The Chinese Ministry of Finance has announced that from 10 May 2015 on, the consumption tax on cigarettes will be 11 percent. This means that the rate, previously at 5 percent, has been more than doubled. Additionally, cigarettes that are sold individually will be taxed an extra 0.005 yuan.
After restrictions on smoking in public places and strengthened measures on tobacco advertising, this marks the next step in the countrys efforts to reduce the prevalence of smoking. In 2014, an estimated 24 percent of all adults were daily smokers, leading to rapidly increasing rates of cancer and heart diseases as well as health care costs.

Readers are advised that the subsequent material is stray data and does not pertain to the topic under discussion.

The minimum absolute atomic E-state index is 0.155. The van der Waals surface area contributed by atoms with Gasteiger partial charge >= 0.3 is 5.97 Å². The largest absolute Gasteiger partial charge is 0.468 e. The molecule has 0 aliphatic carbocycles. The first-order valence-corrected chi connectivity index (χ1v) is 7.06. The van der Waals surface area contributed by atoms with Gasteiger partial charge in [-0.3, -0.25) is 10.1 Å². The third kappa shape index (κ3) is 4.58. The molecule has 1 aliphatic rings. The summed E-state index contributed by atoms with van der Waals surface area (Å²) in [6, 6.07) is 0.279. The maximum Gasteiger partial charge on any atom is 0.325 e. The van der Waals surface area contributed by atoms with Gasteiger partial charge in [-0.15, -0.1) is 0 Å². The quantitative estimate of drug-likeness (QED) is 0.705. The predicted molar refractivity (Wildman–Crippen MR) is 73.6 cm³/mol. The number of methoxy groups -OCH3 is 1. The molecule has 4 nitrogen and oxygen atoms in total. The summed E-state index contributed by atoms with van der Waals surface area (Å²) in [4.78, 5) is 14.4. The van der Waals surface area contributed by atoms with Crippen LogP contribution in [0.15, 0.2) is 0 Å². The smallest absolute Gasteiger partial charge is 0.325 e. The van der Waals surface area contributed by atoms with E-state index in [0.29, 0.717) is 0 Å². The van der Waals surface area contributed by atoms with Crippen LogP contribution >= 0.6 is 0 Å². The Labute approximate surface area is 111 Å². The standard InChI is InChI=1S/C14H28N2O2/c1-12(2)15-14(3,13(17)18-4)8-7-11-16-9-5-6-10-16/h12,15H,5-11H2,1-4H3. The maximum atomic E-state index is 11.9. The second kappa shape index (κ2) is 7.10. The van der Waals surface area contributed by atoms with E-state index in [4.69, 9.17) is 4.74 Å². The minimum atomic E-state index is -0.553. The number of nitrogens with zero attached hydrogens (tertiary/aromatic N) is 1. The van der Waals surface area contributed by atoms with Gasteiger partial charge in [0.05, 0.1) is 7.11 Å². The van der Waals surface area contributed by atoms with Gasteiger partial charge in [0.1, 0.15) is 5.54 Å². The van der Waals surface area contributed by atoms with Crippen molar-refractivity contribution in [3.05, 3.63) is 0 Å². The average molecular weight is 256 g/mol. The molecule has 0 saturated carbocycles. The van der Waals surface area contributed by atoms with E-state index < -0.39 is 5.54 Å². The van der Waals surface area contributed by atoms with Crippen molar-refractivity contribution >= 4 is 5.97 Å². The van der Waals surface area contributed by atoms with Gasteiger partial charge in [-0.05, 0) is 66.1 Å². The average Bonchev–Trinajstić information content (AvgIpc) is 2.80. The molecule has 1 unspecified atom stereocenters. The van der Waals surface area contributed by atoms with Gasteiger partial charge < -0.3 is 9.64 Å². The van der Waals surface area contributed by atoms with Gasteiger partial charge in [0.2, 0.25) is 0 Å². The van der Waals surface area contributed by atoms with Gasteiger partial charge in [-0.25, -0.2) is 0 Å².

The tax increase is in line with Article 6 of the WHO Framework Convention on Tobacco Control and the corresponding Guidelines for implementation. However, the objective of these measures, i.e. demand reduction, can only be achieved if there is an actual impact on retail prices. In the past, this has not always been the case e.g. the mentioned 5 percent tax that was introduced in 2009 was not passed on by the countrys state owned tobacco monopoly.
This concern is shared by the WHO representative in China, Bernhard Schwartländer: The WHO is very pleased to see tobacco taxes increased in China, but it is crucial that the increase be passed on to retail prices.
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